Second, I want to take this opportunity to thank the committee, especially our Liberal colleagues, as well as Mr. Jeneroux, Mr. Liepert and Mr. Aubin of the Conservative Party and NDP, for coming down to Niagara and recognizing the Niagara-Hamilton trade corridor and the assets that are attached to the same. We are within a day's drive of over 44% of North America's annual income—New York, Baltimore, Washington, Philadelphia, Pittsburgh; and, in the Ohio area, Cleveland and Toledo; as well as Detroit, Chicago, Indiana, and of course back into Ontario with the GTA, and Montreal.

With that, and with how robust it has been, continues to be, and will be, especially with the investments we're looking at making within that trade corridor, I want to ask the minister, with all the work that's being done with all the partners throughout Niagara-Hamilton, and some of the investments that are being made, including the one he announced the other day in Hamilton, what his expectations for us are as we work within that team down in Niagara-Hamilton with respect to strengthening our Niagara-Hamilton trade corridor.

9:20 a.m.

Liberal

Marc Garneau Liberal Notre-Dame-de-Grâce—Westmount, QC

Thank you for your question, Mr. Badawey.

I think there is strong potential in the Niagara Peninsula. We're talking about a very large population density in that area in Canada. There is a great deal of trade done, not only by trucks crossing the border, but also using the St. Lawrence Seaway, which is something we feel is under-exploited at the moment. There's tremendous potential in that area. I think there is growth potential with respect to port activity, seaway activity and trade corridors on land.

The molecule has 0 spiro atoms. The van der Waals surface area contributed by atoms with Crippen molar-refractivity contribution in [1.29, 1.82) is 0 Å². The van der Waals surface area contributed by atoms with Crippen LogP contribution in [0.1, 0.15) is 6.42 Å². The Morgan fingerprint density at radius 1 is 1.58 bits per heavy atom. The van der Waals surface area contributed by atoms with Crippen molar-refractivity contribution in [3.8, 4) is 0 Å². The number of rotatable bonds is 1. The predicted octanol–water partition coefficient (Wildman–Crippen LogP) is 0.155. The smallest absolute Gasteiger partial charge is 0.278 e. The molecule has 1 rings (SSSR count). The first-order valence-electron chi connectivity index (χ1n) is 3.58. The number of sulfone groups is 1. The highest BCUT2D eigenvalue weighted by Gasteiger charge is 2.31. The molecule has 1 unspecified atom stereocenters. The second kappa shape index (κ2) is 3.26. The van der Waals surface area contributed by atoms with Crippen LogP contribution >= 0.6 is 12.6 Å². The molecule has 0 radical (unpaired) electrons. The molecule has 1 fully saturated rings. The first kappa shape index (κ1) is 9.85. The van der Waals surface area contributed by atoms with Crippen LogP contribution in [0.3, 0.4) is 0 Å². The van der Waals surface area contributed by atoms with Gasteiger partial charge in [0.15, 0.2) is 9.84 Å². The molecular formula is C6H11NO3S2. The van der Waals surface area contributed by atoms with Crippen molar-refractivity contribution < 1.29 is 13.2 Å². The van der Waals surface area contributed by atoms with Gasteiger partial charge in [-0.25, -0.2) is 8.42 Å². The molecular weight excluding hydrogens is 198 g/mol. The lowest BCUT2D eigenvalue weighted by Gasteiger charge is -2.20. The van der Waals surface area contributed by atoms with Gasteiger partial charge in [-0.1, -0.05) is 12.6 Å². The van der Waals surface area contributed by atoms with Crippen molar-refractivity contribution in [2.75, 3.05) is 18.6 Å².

I hope we can continue to work, with your implication and those of your colleagues, to identify where we can spend money wisely to grow that capability. At the same time, we're always taking into account that we have to look at all the other factors, like the environment.

There is potential there that has not been exploited. We were delighted to make that announcement at the port of Hamilton, which I think is good news for the port of Hamilton. I congratulate them on their forward-looking vision, in terms of growth.

9:25 a.m.

Liberal

The Chair Liberal Judy Sgro

Thank you.

Mr. Graham, do you have a very short question?

9:25 a.m.

Liberal

David Graham Liberal Laurentides—Labelle, QC

If you want me to, I can.

There's one topic I would like to bring up. It's a good way to finish the meeting.

There are a number of companies working on flying cars around the world. Are we doing anything at Transport Canada to think about the regulations required to allow that to actually happen?

9:25 a.m.

Liberal

Marc Garneau Liberal Notre-Dame-de-Grâce—Westmount, QC

It's a very good question. In fact, I was visited a while back by a company that makes a flying car. It sounds like a glib expression—a flying car—but I actually saw—

9:25 a.m.

Liberal

David Graham Liberal Laurentides—Labelle, QC

I want one.

9:25 a.m.

Liberal

Marc Garneau Liberal Notre-Dame-de-Grâce—Westmount, QC

Yes. I saw a video demonstration of it, and it was very impressive. It was electrical, too.

This is something that has to be looked at from a regulatory point of view and not only from a safety point of view. We're looking into the future here, but if people in Orleans suddenly decide they want to come in to work here in downtown Ottawa and you have all of these flying cars coming in—as we see in science fiction movies all the time—then there's an important safety component to it. It would not only be federal, but there would also be provincial and municipal enforcement of the rules of the road—traditionally provincially. In this case, the rules of the air would play a significant role.

It is not just science fiction. It is something that is coming through.

9:25 a.m.

Liberal

The Chair Liberal Judy Sgro

Thank you.